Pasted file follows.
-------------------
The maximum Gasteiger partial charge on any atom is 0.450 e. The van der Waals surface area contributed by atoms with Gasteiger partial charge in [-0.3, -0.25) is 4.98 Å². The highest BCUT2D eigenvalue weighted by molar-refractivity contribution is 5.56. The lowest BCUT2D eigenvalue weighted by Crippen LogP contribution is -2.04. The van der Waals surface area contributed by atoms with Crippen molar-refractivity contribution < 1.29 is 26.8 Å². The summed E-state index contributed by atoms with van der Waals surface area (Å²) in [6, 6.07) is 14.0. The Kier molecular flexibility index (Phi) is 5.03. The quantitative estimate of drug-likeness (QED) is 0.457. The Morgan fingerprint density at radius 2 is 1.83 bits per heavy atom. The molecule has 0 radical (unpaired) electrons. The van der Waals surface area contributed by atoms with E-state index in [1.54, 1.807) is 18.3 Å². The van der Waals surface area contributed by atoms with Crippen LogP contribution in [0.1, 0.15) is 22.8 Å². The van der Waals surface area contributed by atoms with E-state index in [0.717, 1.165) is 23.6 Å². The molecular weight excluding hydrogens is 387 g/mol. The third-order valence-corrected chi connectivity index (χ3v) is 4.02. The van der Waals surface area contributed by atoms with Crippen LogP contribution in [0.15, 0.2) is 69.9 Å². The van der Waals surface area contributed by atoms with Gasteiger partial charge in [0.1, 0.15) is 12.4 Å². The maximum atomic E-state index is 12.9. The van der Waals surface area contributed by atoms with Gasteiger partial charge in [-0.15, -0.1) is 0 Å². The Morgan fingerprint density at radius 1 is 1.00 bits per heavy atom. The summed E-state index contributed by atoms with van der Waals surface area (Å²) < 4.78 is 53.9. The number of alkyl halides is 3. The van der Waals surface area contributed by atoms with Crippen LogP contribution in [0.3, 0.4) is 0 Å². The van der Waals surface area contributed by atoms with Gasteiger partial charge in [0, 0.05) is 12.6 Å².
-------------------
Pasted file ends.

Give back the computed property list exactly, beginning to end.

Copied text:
The maximum Gasteiger partial charge on any atom is 0.450 e. The van der Waals surface area contributed by atoms with Gasteiger partial charge in [-0.3, -0.25) is 4.98 Å². The highest BCUT2D eigenvalue weighted by molar-refractivity contribution is 5.56. The lowest BCUT2D eigenvalue weighted by Crippen LogP contribution is -2.04. The van der Waals surface area contributed by atoms with Crippen molar-refractivity contribution < 1.29 is 26.8 Å². The summed E-state index contributed by atoms with van der Waals surface area (Å²) in [6, 6.07) is 14.0. The Kier molecular flexibility index (Phi) is 5.03. The quantitative estimate of drug-likeness (QED) is 0.457. The Morgan fingerprint density at radius 2 is 1.83 bits per heavy atom. The molecule has 0 radical (unpaired) electrons. The van der Waals surface area contributed by atoms with E-state index in [1.54, 1.807) is 18.3 Å². The van der Waals surface area contributed by atoms with Crippen LogP contribution in [0.1, 0.15) is 22.8 Å². The van der Waals surface area contributed by atoms with E-state index in [0.717, 1.165) is 23.6 Å². The molecular weight excluding hydrogens is 387 g/mol. The third-order valence-corrected chi connectivity index (χ3v) is 4.02. The van der Waals surface area contributed by atoms with Crippen LogP contribution in [0.15, 0.2) is 69.9 Å². The van der Waals surface area contributed by atoms with Gasteiger partial charge in [0.1, 0.15) is 12.4 Å². The maximum atomic E-state index is 12.9. The van der Waals surface area contributed by atoms with Gasteiger partial charge in [-0.15, -0.1) is 0 Å². The Morgan fingerprint density at radius 1 is 1.00 bits per heavy atom. The summed E-state index contributed by atoms with van der Waals surface area (Å²) < 4.78 is 53.9. The number of alkyl halides is 3. The van der Waals surface area contributed by atoms with Crippen LogP contribution in [0.3, 0.4) is 0 Å². The van der Waals surface area contributed by atoms with Gasteiger partial charge in [0, 0.05) is 12.6 Å².